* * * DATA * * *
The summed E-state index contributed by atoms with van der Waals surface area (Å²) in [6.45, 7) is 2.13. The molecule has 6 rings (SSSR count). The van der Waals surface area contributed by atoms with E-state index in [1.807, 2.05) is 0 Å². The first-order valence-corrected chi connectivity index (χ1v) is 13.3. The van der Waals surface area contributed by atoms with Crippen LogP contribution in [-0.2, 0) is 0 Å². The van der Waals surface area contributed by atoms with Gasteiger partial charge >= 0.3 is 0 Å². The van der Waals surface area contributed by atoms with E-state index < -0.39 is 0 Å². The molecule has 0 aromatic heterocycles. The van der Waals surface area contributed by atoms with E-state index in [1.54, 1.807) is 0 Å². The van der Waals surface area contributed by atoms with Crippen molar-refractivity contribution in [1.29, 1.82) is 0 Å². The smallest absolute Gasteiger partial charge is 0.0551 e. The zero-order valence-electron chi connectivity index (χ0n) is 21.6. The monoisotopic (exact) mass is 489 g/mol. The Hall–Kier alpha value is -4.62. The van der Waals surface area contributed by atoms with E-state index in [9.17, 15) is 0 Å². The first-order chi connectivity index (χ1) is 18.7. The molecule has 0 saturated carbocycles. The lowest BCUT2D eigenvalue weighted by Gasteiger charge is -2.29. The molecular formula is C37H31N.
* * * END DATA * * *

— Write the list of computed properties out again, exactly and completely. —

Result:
The summed E-state index contributed by atoms with van der Waals surface area (Å²) in [6.45, 7) is 2.13. The molecule has 6 rings (SSSR count). The van der Waals surface area contributed by atoms with E-state index in [1.807, 2.05) is 0 Å². The first-order valence-corrected chi connectivity index (χ1v) is 13.3. The van der Waals surface area contributed by atoms with Crippen LogP contribution in [-0.2, 0) is 0 Å². The van der Waals surface area contributed by atoms with Gasteiger partial charge >= 0.3 is 0 Å². The van der Waals surface area contributed by atoms with E-state index < -0.39 is 0 Å². The molecule has 0 aromatic heterocycles. The van der Waals surface area contributed by atoms with E-state index in [1.54, 1.807) is 0 Å². The van der Waals surface area contributed by atoms with Crippen molar-refractivity contribution in [1.29, 1.82) is 0 Å². The smallest absolute Gasteiger partial charge is 0.0551 e. The zero-order valence-electron chi connectivity index (χ0n) is 21.6. The monoisotopic (exact) mass is 489 g/mol. The Hall–Kier alpha value is -4.62. The van der Waals surface area contributed by atoms with E-state index in [9.17, 15) is 0 Å². The first-order chi connectivity index (χ1) is 18.7. The molecule has 0 saturated carbocycles. The lowest BCUT2D eigenvalue weighted by Gasteiger charge is -2.29. The molecular formula is C37H31N.